Climate is the ongoing shift in weather, humidity, temperature and wind governing a region’s atmosphere. Climate is influenced by altitude (how high a region is), wind patterns (the seasonal back and forth movement of wind.), latitude (the angle at which the sun sets and rises, ‘day and night’) and geography (the position of a region helps to determine the wind patterns and the closeness of water bodies determines its weather patterns). Jamaica lies within the tropical zone, with a climate of warm to very hot. Due to its region, structure and surrounding water body, Jamaica’s climate is influenced by its geography, altitude and its latitude. The island of Jamaica is located close to the equator and experiences altering weathers, sometimes cool, regularly warm and many times very hot. Its altitude regulates the heat since heat has to be passed through layers of the atmosphere, also being a mountainous country, some parishes in Jamaica will be cooler than others. The island is surrounded by the Caribbean Sea. A water body predicts a countries state of weather, Jamaica’s state of weather fluctuates as the seasons rotate. By the process of diffusion, cool air is exchanged with warm air to keep a balance in the island’s weather. This is done at night when the warm air diffuses out into the sea and the cool air comes in on land to take its place. However, its climate has pros and cons upon Jamaica’s environment. Like other islands of the Caribbean, Jamaica has beautiful scenery but its inhabitants pose a great issue to the environment as they continue to feed the pandemic of Global Warming and Acidification. These are caused by the constant rise of temperature due to the burning of fuels, improper garbage disposal (burning), and distribution of carbon monoxides from car fuel, slashing and burning of land for development. All the activities mentioned give off gases that get trapped in the atmosphere and sends it back to the surface giving a rise to heat...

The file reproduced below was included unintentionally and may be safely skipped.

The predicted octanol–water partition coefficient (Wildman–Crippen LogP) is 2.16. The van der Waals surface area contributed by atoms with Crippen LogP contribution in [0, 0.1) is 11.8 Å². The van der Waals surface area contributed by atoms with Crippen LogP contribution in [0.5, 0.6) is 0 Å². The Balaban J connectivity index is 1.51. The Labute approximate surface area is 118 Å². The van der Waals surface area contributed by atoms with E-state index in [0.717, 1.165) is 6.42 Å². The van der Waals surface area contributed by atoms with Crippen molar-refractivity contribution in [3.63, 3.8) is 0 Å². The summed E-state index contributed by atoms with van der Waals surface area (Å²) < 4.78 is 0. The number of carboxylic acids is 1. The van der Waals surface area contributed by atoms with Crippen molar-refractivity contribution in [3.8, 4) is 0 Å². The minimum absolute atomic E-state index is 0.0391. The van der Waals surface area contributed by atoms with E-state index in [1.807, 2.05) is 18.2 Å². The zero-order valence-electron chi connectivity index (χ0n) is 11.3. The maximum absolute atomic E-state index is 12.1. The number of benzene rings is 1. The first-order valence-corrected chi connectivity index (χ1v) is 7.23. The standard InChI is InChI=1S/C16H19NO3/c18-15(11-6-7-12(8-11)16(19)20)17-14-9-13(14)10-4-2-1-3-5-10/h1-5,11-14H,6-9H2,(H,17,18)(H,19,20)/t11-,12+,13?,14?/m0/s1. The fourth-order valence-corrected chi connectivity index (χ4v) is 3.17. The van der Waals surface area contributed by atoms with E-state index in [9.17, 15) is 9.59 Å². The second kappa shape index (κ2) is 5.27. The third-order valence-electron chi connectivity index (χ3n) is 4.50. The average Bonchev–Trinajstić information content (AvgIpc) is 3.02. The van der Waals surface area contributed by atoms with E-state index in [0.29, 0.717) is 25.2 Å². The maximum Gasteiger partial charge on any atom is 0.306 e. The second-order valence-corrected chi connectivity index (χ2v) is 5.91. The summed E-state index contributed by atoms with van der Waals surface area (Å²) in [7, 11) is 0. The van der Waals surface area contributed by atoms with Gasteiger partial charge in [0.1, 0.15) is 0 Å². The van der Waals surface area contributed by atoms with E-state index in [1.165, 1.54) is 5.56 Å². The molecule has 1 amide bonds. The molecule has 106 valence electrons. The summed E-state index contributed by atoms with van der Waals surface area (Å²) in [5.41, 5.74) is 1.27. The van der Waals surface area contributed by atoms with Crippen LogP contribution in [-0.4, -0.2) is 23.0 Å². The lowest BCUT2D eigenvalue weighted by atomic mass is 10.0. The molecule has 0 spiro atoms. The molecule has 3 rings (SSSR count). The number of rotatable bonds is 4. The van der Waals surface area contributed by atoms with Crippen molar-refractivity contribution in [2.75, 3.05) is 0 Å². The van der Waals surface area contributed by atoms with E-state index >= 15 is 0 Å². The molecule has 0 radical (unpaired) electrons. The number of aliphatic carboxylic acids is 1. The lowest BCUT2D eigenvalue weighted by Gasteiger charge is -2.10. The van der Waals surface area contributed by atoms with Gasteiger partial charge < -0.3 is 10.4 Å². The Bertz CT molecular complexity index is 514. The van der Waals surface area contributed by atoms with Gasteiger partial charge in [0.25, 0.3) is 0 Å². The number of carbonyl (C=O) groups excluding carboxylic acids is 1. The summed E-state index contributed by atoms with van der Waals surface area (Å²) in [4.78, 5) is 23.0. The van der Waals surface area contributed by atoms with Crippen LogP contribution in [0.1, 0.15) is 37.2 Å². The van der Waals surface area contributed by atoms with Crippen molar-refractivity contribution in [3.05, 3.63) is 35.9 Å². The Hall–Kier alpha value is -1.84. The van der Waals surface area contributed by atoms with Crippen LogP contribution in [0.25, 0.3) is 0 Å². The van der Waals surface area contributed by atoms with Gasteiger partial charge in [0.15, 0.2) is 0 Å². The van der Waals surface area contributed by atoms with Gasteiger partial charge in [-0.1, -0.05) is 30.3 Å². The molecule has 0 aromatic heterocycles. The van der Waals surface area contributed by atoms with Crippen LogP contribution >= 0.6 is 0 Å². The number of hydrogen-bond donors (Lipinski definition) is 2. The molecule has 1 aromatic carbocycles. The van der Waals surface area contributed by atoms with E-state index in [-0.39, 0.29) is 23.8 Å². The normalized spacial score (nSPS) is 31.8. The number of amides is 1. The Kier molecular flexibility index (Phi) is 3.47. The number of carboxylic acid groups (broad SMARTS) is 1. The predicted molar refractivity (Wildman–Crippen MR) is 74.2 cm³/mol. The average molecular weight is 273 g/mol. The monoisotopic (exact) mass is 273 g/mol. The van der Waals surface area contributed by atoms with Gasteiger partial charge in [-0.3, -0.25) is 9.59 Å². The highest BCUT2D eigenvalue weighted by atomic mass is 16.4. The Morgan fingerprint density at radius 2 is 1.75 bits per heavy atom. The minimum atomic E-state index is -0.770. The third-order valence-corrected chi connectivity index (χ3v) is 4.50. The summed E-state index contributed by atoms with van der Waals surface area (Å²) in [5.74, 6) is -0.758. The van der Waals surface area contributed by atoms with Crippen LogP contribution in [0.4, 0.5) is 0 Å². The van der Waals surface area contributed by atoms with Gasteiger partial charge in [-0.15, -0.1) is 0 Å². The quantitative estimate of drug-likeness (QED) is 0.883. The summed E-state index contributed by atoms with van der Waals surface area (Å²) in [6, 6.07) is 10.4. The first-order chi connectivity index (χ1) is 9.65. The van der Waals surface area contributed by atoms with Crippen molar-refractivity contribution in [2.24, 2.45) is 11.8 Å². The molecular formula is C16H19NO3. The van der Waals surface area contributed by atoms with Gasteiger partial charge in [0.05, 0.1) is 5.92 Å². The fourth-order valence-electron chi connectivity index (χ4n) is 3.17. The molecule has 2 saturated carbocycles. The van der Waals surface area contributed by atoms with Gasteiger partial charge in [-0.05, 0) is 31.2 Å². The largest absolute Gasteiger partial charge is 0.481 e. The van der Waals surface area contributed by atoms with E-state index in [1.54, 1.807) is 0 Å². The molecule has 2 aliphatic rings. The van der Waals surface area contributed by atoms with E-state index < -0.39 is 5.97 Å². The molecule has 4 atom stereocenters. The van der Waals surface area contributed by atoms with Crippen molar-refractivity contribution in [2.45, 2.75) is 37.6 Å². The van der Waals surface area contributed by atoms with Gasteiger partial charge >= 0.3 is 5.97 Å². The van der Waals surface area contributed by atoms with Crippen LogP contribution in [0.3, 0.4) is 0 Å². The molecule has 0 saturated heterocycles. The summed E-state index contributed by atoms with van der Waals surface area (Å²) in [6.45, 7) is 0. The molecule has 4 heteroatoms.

References: • www.sciencedaily.com
• The Jamaica Gleaner
• The Jamaica Observer
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